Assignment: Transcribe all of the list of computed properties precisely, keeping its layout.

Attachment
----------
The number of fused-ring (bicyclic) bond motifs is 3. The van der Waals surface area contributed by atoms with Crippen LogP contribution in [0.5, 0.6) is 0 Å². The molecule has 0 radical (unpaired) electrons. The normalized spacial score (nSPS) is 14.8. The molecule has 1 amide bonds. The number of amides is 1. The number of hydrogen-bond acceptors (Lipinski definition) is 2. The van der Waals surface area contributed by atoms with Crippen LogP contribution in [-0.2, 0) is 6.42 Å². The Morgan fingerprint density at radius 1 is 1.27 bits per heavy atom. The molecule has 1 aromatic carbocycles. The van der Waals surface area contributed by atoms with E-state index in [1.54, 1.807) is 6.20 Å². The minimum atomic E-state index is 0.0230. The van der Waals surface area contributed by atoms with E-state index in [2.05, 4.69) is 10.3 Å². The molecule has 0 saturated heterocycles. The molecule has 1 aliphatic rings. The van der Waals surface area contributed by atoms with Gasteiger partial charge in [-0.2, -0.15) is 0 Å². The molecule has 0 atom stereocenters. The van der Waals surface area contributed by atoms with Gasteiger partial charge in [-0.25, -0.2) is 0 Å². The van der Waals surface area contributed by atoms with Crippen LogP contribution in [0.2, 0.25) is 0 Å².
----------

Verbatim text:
The number of fused-ring (bicyclic) bond motifs is 3. The van der Waals surface area contributed by atoms with Crippen LogP contribution in [0.5, 0.6) is 0 Å². The molecule has 0 radical (unpaired) electrons. The normalized spacial score (nSPS) is 14.8. The molecule has 1 amide bonds. The number of amides is 1. The number of hydrogen-bond acceptors (Lipinski definition) is 2. The van der Waals surface area contributed by atoms with Crippen LogP contribution in [-0.2, 0) is 6.42 Å². The Morgan fingerprint density at radius 1 is 1.27 bits per heavy atom. The molecule has 1 aromatic carbocycles. The van der Waals surface area contributed by atoms with E-state index in [1.54, 1.807) is 6.20 Å². The minimum atomic E-state index is 0.0230. The van der Waals surface area contributed by atoms with E-state index in [2.05, 4.69) is 10.3 Å². The molecule has 0 saturated heterocycles. The molecule has 1 aliphatic rings. The van der Waals surface area contributed by atoms with Gasteiger partial charge in [-0.2, -0.15) is 0 Å². The molecule has 0 atom stereocenters. The van der Waals surface area contributed by atoms with Gasteiger partial charge in [-0.25, -0.2) is 0 Å². The van der Waals surface area contributed by atoms with Crippen LogP contribution in [0.2, 0.25) is 0 Å².